Our Founding in 1914. We are one of the very oldest Rotary Clubs in Rotary International but, like all such things, we had a modest start. In the winter and early spring of 1914 Rotary was very new in the United States, only nine years old in fact, but Rotary had begun to grow. Two Mobilians traveled to other states, and came across Rotary Clubs and thought the idea would be good in Mobile.

L.J. (“Lou”) Davis was manager of the Mobile Gas Company, which was owned by a Chicago concern, and on his travels to Chicago Lou visited the parent Chicago Rotary Club and was impressed. About the same time Dr. Seale Harris, an internist, visited the Jacksonville, Florida club while he was visiting there on a medical convention. Each of these men liked the idea of Rotary, and each talked to some of his friends about starting Rotary in Mobile. On May 14, 1914, 34 men met in the Battle House Hotel, in the main dining room, and organized the club; several members of the Birmingham, Alabama Rotary Club attended to give a hand in getting the club going.

Well, ok, so we fudged the classification system from the start. Of that 34, three were lawyers: Palmer Pillans was the admiralty lawyer, Will Armbrecht was the Civil Lawyer, and they brought in lawyer Matt Mahorner as a “Breeder of Blooded Bulls.”

The club tried several approaches in its early months, moving around to new places and such, but shortly it settled down to having lunch in the large room at the southeast corner of the ground floor of the Cawthon Hotel in the middle of downtown Mobile, where it met for so many years that the room became known generally as “The Rotary Room”. During the first year the club for a time dived from the original 34 charter members down to 24 members, but by the end of the first year the club was strong and had 45 members.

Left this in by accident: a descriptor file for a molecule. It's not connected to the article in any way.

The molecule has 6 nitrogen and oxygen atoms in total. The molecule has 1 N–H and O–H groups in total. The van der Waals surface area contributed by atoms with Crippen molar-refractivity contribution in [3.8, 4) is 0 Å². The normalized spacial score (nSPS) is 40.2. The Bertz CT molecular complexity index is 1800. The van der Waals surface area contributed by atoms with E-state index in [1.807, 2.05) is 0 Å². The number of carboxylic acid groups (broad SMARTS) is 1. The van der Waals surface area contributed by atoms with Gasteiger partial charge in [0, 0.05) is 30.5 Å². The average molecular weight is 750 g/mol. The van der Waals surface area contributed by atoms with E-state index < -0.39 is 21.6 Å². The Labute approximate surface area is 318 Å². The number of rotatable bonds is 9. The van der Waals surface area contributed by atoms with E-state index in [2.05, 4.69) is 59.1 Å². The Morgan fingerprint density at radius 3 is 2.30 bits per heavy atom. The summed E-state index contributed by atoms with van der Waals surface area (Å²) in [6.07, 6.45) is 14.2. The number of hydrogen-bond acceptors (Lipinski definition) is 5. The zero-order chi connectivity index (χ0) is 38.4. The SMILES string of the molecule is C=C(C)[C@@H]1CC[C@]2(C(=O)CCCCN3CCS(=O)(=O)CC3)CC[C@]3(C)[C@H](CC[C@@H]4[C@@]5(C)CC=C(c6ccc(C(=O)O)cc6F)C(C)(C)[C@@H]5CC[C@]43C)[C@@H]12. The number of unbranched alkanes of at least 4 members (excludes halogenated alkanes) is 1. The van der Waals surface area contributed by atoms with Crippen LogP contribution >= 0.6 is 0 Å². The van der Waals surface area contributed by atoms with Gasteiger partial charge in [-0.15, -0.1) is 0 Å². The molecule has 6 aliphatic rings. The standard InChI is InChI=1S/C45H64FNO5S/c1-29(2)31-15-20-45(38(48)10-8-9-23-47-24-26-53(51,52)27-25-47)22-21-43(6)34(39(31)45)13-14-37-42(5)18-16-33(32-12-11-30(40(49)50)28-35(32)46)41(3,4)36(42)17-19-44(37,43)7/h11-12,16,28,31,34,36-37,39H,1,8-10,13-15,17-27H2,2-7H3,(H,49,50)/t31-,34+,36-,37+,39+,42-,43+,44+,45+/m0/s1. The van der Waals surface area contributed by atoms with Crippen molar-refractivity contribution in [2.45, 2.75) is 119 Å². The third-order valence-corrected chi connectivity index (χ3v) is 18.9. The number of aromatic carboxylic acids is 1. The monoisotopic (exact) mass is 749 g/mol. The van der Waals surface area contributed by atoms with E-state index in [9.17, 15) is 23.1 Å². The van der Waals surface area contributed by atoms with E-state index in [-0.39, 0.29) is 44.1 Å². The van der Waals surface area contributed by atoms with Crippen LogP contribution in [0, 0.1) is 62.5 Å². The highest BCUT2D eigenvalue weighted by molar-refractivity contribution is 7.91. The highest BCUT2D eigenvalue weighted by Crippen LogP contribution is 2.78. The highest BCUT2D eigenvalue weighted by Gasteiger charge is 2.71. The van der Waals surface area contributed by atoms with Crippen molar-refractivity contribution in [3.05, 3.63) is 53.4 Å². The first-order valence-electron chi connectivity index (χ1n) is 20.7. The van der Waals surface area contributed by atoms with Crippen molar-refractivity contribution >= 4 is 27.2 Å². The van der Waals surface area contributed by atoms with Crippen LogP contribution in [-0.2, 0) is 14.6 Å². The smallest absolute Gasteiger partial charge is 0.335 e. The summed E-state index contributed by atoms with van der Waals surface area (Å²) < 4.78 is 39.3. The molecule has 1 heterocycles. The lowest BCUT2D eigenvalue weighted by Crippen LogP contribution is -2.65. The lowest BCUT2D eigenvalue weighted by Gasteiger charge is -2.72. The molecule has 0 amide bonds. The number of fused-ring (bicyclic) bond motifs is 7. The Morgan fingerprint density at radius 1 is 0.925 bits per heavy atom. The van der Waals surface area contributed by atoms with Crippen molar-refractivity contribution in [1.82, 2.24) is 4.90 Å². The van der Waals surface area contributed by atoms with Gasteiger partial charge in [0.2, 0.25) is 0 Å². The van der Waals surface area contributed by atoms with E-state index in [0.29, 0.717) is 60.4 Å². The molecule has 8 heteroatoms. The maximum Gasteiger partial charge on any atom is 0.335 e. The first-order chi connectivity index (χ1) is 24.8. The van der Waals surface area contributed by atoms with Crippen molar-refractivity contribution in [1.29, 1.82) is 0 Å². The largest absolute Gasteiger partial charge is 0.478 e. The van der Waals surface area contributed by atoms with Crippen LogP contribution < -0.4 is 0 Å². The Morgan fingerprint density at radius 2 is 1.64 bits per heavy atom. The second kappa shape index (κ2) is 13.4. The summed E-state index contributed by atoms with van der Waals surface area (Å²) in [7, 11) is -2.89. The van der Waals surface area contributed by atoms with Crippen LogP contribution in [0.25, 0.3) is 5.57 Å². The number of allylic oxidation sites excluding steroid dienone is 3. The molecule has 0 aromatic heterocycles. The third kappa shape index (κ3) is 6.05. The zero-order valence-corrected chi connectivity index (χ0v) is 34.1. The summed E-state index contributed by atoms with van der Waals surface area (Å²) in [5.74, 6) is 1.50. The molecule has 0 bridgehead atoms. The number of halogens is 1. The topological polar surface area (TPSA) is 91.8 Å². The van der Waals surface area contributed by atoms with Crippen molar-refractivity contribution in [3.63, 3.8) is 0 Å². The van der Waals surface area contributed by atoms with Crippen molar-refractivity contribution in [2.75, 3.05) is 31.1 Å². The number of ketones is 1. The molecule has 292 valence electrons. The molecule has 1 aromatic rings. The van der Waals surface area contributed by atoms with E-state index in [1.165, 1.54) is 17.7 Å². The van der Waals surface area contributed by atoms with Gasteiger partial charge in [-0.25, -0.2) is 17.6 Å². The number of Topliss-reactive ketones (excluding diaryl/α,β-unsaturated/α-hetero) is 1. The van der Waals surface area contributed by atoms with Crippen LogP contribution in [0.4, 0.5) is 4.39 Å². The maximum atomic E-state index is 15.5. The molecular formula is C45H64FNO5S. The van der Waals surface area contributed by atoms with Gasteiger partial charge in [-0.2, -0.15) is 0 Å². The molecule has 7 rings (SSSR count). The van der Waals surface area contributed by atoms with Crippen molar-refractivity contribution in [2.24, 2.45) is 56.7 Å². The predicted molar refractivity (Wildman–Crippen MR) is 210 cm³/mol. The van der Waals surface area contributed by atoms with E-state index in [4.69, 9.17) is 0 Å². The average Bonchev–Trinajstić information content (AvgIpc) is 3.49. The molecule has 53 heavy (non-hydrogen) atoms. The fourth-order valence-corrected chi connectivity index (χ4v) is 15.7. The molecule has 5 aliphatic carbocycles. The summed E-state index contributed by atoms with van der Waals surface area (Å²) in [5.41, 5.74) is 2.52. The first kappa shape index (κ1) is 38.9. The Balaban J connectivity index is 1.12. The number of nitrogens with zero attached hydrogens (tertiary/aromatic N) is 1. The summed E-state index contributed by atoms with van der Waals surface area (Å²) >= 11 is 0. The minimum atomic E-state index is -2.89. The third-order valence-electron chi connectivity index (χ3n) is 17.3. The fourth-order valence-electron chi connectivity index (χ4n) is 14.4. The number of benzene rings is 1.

steamboatFirst “Ladies’ Night” [Now, considering the full diversity of our membership (including four women presidents so far), the event is called “Rotary Gala”]. One thing the Rotary Club of Mobile has always done is have fun, and they began at the very start. On the evening of June 3, 1915, the Club chartered the large “bayboat” BAY QUEEN, a side-paddle- wheeled steamboat [one of the several boats which made regular runs from Mobile to the resort areas across Mobile Bay, at Point Clear and Battles Wharf]. On that charter trip the Club installed its officers, danced on the top deck to Drago’s Orchestra, and had fun. There were 32 members and 76 guests.

“Ladies’ Night” was so successful that in one form or another it became a fairly regular thing. Often the club would meet at night at the dining room and bring their wives, who typically spoofed the members and the club itself. They certainly deserved to spoof us, for at some point the wives of Rotarians [at least around here] became referred to as “Rotary Anns”, surely an abysmal usage which survived until the 1970s or even the 1980s.

Fun vs. Seriousness. The club started off as a pretty serious outfit; this might be why membership plummeted pretty quickly after our founding. So, early on, the club decided to have a serious meeting monthly, but otherwise, to lighten up a little, and they did have a lot of fun from the very start of the club. Practical jokes of various kinds were a big deal.

geoergeAn early member who was a serious leader but who also seems to have been an instigator of fun was George Dent Lining [pronounced “Linning”]. George was married to Ellen Marston, and though they had no children they had a great time, and George brought fun to Rotary. George, who was president in 1921-22, joked that he had come into Mobile riding the brake beam of a railroad freight car, and rose to become President of Rotary and of the Chamber of Commerce. George called his administration “the rough-neck administration”, but George Lining brought fun to the Rotary Club of Mobile. George has no descendants to keep his memory alive, but he is remembered today at the Rotary Club of Mobile, and he had as much to do with bringing us into our Golden Age as anybody.

The 1919 Barbecue. On Thursday, November 13, 1919 the club met for lunch at the Country Club of Mobile, in the lovely shingled building which later burned, sad to say. Here’s the official photo of the event, taken by our member Eric Overbey and available in the USA Photo Archives]:


The minutes of that meeting tell the story: